After years of heavy losses and regulatory conflicts, Norway’s large telecoms firm Telenor has finally pulled the plug on its operations in India. Its deal to sell long-troubled Telenor India to Bharti Airtel, at a stunning loss of NOK 25 million, was “the best we could manage,” claimed Telenor’s embattled chief executive Sigve Brekke.
“Of course we hoped we could do better,” Brekke told newspaper Dagens Næringsliv (DN) on the phone from New Delhi after Telenor announced the sale Thursday morning following months of speculation. “We were only certain this deal would come together this morning, even though we’ve been in talks for a while.”
Under terms of the deal, Airtel will take over Telenor’s licenses, mobile frequencies, operations, employees and 44 million customers, with no payment to Telenor. “But they also take over the obligations we have here,” Brekke told Norwegian Broadcasting (NRK), at no charge. That’s worth something to Telenor, which now seems most keen to cut its losses and run.
Latest crisis for Brekke
Brekke was the top Telenor executive who led the company’s ill-fated expansion into India and headed its Indian and Asian operations before becoming Telenor’s CEO last year. Since then he’s battled a string of problems at Telenor, from the fallout over its corruption-tainted VimpelCom unit to a lack of confidence from new leader of Telenor’s board and more in between. The problems in India, though, have been perhaps the biggest blemish on his record, and the most expensive.
Brekke candidly admitted to Norwegian media that the losses have since piled up to an estimated NOK 25 billion (USD 3 billion), when taking into account both Telenor’s investment in India and operations. Telenor had been duly warned against the venture by both shareholders and analysts, but forged ahead anyway.
Brekke defends himself and the company by claiming that it’s easy to see the problems in hindsight and that Telenor wound up with “three things against us that we couldn’t see in advance.” They included competition that “showed itself to be much tougher and much more brutal that we had expected.” Average earnings per customer fell dramatically, while the regulatory framework “also became demanding,” Brekke told DN. So demanding that Norwegian government ministers got directly involved and Telenor’s excursion into India became a national political issue.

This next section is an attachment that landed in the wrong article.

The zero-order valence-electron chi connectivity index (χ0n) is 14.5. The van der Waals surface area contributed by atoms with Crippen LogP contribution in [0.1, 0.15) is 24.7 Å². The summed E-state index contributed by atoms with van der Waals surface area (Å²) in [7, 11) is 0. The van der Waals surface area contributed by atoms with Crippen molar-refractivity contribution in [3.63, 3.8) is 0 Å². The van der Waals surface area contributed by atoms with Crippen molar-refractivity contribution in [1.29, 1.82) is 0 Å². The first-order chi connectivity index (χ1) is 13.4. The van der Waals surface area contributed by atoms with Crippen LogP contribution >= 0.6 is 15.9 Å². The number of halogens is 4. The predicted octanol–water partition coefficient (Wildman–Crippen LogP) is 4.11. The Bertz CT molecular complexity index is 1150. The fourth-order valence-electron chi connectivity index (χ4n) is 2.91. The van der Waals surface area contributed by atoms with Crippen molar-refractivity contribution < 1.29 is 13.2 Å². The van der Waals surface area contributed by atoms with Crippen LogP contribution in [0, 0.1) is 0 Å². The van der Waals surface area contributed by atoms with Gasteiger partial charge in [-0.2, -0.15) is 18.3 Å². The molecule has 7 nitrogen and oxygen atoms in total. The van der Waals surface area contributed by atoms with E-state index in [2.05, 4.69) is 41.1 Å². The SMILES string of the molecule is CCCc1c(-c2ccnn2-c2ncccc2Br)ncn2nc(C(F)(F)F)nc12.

‘Not sustainable’ but ‘learned a lot’
The regulatory challenges involved Telenor’s so-called “spectrum” in India that’s critical for telecom firms’ coverage and capacity in a mobile phone network. It and the licenses needed also became much more expensive. Brekke himself was in charge when Telenor lost licenses to operate its mobile operation in the winter of 2012, after a high court decision. Since taking over as CEO, Brekke stated clearly that a “sustainable solution” had to be found for Telenor’s Indian operation, and that resulted in the sale to AirTel.
“We saw a year-and-a-half ago that the model we had in India was not sustainable in the long term,” Brekke told DN, which has followed Telenor closely for years.
Asked how it feels to lose around NOK 25 billion in India, Brekke said that “of course we hoped it would go better. At the same time we take with us the positive things we have learned in India. Much of the success we’ve had in Myanmar is tied to what we learned in India.”
He said it was “no easy decision” to sell off at such a loss, but called it a “financially rational decision.” He also claimed on social media that the sale is “in the best interests of customers, employees and Telenor.”
It appeared to also be in the best interests of shareholders, based on trading of Telenor shares on Thursday. Telenor’s shares had jumped last month, from around NOK 129 to 135 on reports in India’s Economic Times that Telenor was close to a deal with Bharti Airtel. On Thursday, shares remained stable at NOK 135.80 at midday.